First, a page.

Reap what you sow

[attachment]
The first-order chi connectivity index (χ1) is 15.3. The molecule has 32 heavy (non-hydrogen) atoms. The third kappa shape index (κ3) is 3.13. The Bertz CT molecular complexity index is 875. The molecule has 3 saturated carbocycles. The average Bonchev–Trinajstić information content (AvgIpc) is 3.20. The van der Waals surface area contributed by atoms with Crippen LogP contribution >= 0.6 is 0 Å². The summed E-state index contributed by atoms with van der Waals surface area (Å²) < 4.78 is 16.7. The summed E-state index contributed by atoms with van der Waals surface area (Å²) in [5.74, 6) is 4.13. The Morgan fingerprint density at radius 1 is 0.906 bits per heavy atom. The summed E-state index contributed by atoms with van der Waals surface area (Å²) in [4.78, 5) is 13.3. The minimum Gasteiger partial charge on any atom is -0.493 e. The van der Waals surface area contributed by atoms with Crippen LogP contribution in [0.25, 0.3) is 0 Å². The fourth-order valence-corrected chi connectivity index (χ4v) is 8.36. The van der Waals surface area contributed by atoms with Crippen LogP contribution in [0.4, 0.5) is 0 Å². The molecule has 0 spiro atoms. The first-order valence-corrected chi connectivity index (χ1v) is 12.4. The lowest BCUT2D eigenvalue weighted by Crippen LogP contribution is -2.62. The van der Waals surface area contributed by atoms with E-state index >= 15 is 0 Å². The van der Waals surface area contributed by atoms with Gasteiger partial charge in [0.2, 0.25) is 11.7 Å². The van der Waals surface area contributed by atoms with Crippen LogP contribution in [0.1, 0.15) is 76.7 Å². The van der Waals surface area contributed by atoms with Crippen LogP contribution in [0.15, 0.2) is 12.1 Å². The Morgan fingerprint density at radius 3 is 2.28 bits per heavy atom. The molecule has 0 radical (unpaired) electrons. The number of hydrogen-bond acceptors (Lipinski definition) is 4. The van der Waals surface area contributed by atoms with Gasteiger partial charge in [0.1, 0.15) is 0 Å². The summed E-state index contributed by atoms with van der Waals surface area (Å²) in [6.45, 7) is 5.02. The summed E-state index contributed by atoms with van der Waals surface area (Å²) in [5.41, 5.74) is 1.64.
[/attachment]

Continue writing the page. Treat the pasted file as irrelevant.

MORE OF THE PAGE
The American national holiday, Thanksgiving, celebrates the first autumn harvest of some of our earliest British settlers. With the help of the natives, the group that landed at Plymouth Rock was able to grow enough food to sustain themselves through the winter months to come. Since then, this nation has been blessed with abundant yields of crops and livestock of all varieties. From the corn and wheat fields of the Midwestern plains, to the citrus groves of Florida, to our own Delta cotton and soybean farms, America has been able to sustain itself. In fact, the role of agricultural self-sufficiency is often overlooked in tracing our rise to global prominence and power in the last century. For several hundred years, the major western European countries were motivated to forge colonial empires because they could not provide an adequate food supply for their populations at home. Unburdened by that pressure, the United States in the 20th century could focus on developing technology and industry, and our tremendous domestic agricultural production meant that basic foodstuffs were available at far lower prices to the American consumer, which increased everyone’s buying power and allowed more dollars to flow to other areas of the market. As we are learning in the case of gasoline, we take it for granted that we pay less for food at the supermarket than citizens in most other nations. All of us had a lot more money to spend on other things before prices at the gas pump increased; we would experience a similar sense of financial impotence if the price of meat, fruits and vegetables, and dairy products suddenly began to climb. This week the U.S. Department of Agriculture projected that, for the first time in 50 years, our agriculture trade balance will be exactly even next year. That is, American farm exports will decline 10 percent to $56 billion, and foreign food imports will rise to a record high of $56 billion. Even though our agricultural import-export figures have been in balance before, the current trend is somewhat alarming. In the first place, it represents the loss of a competitive advantage, because part of the reason the U.S. shot ahead of the pack in the 1950s was that its farmers developed more efficient methods and had access to the most advanced machines and technology. Now the rest of the world is catching up, with third-world nations shedding mule-driven plows and crews of cotton-pickers in favor of the same tractors and combines used by their American counterparts. More distressing, however, is that the new projections arrive at a time when American crops are priced low and the American dollar is at its weakest position in recent years. If we can’t achieve a favorable balance of trade under these conditions — when our exports are cheaply available to other nations and imports are more expensive to us — then U.S. farm products may have an even tougher time on the international market when circumstances change. Among economists who favor outsourcing, importing agricultural products is another way of increasing market efficiency. In their minds, the American consumer benefits in the same way as they would when we import VCRs from China. If another country can produce the good cheaper, and we can purchase it for a lower price, then the free market has worked and we all benefit. Except that a VCR is not quite the same thing as food. Depending on other nations for our food supply is a risky proposition. In the first place, imported food cannot possibly be as fresh as food produced domestically, because of the distance from its origin to market. Also, the safety of native meat and produce is easier to regulate, because the American farmer is under the full jurisdiction of our national authorities, and their yields are subject to more than just a cursory inspection at our ports and borders. More important, however, is the general concept of agricultural self-sufficiency. Not only has it been a factor in our economic ascendancy, but in the current geopolitical climate, it is practically a national security issue. If we acknowledge that our dependence on foreign sources of oil has compromised our strength in the world, how can we allow ourselves to become similarly dependent on other nations for something as important as food? The American farmer makes the same argument as the American industrial worker: given a level playing field, we can make a better product more efficiently than anyone, but other countries use cheaper, unregulated labor and impose tariffs. Farming and industry are also similar in the U.S. in that they have been consolidated into larger multi-national corporations who value economies of scale over domestic production. With that in mind, this issue will be decided on the basis of values. Economic logic is on the side of the outsourcers and importers. Yet, as a nation, we must decide whether the short-term benefits of cheaper food (and cheaper oil) are worth the long-term risks of becoming a nation that relies on other countries for our basic necessities. On a holiday that celebrates independence and self-sufficiency, this is a question worth considering.

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